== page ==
It’s hard to say what’s worse: the outrageousness of the Southern Poverty Law Center in pinning the label “white nationalist” and “extremist” on anyone who bucks the prevailing politically correct narrative, or the credulity of the mainstream media in treating the SPLC as a neutral source.
As you probably know by now, Bell Curve author and American Enterprise Institute scholar Charles Murray, invited as a guest speaker to discuss his latest book about class divisions, Coming Apart, on March 2 at Middlebury College in Vermont, was blocked from speaking by a horde of militant student protesters, who also assaulted and sent to the emergency room a female Middlebury professor who had live-streamed an interview with Murray (a fall-back plan from the scheduled lecture). Well! Here is the March 4 report from the Associated Press:
A libertarian author who has been called a white nationalist said college students who protested his guest lecture this week were “scary.”
Middlebury College said a professor was injured by a protester following a demonstration against guest speaker Charles Murray on Thursday.
The Southern Poverty Law Center considers Murray a white nationalist who uses “racist pseudoscience and misleading statistics to argue that social inequality is caused by the genetic inferiority of the black and Latino communities, women and the poor.”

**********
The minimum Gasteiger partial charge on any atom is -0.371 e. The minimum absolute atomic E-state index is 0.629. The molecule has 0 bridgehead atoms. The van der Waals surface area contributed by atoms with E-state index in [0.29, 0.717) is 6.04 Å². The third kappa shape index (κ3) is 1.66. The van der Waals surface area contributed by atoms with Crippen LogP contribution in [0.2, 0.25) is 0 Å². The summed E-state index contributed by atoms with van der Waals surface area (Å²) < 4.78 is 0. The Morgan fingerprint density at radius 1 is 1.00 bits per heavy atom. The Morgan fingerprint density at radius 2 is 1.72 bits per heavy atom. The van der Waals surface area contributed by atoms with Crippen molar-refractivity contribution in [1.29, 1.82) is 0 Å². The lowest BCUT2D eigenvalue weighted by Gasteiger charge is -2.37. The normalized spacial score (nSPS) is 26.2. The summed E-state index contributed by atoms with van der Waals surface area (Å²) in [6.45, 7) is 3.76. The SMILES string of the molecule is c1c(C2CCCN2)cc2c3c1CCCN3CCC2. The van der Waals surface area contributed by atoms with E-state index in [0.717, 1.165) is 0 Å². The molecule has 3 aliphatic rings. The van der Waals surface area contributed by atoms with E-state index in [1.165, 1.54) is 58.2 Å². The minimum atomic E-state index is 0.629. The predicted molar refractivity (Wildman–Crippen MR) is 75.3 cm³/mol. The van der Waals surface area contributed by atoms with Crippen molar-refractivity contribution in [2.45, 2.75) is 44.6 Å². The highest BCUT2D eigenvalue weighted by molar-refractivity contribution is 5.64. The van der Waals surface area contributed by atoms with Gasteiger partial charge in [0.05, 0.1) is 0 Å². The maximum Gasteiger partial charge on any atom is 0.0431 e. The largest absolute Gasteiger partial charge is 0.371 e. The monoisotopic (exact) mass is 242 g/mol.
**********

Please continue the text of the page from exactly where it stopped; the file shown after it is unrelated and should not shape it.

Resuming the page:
A story posted the same day by Washington Post reporter Peter Holley stated, “The Southern Poverty Law Center has labeled Murray a white supremacist and a eugenicist.”
The Post, at least, gave Murray a chance to respond. Murray, who has a doctorate in political science from MIT and who co-authored The Bell Curve (1994) with the now-deceased Harvard professor Richard Herrnstein, pointed out that he had been married for 13 years to an Asian woman and has two Asian children.
The AP and the Washington Post are not the only media to take whatever the SPLC says as gospel truth. Right after the November 8 election the New York Times announced its launching of a new column it titles “This Week in Hate,” chronicling a supposed jump in “hate crimes”—nearly always, by the way, featuring alleged white perpetrators and minority victims, almost never vice versa—after the election of President Trump. Guess what outfit appears to be the Times‘s chief source? Why, the SPLC, of course!
The SPLC is quite upfront about its lack of interest in the hate activities of, for example, the militant “anti-fascists” who trashed the University of California-Berkeley campus in February in order to prevent Milo Yiannopolous from speaking there. The SPLC “monitors and exposes the activities of the American radical right,” its web page says.
The idea that the SPLC offers neutral expertise on extremism is laughable. It has been a fund-raising Colossus for decades (see, “King of Fearmongers,” April 15, 2013) thanks to its genius at apocalyptic direct-mail, in which the Klan and other “hate groups” are always one donation away from taking over the country. Reporters should be ashamed of treating it as an arbiter of respectability.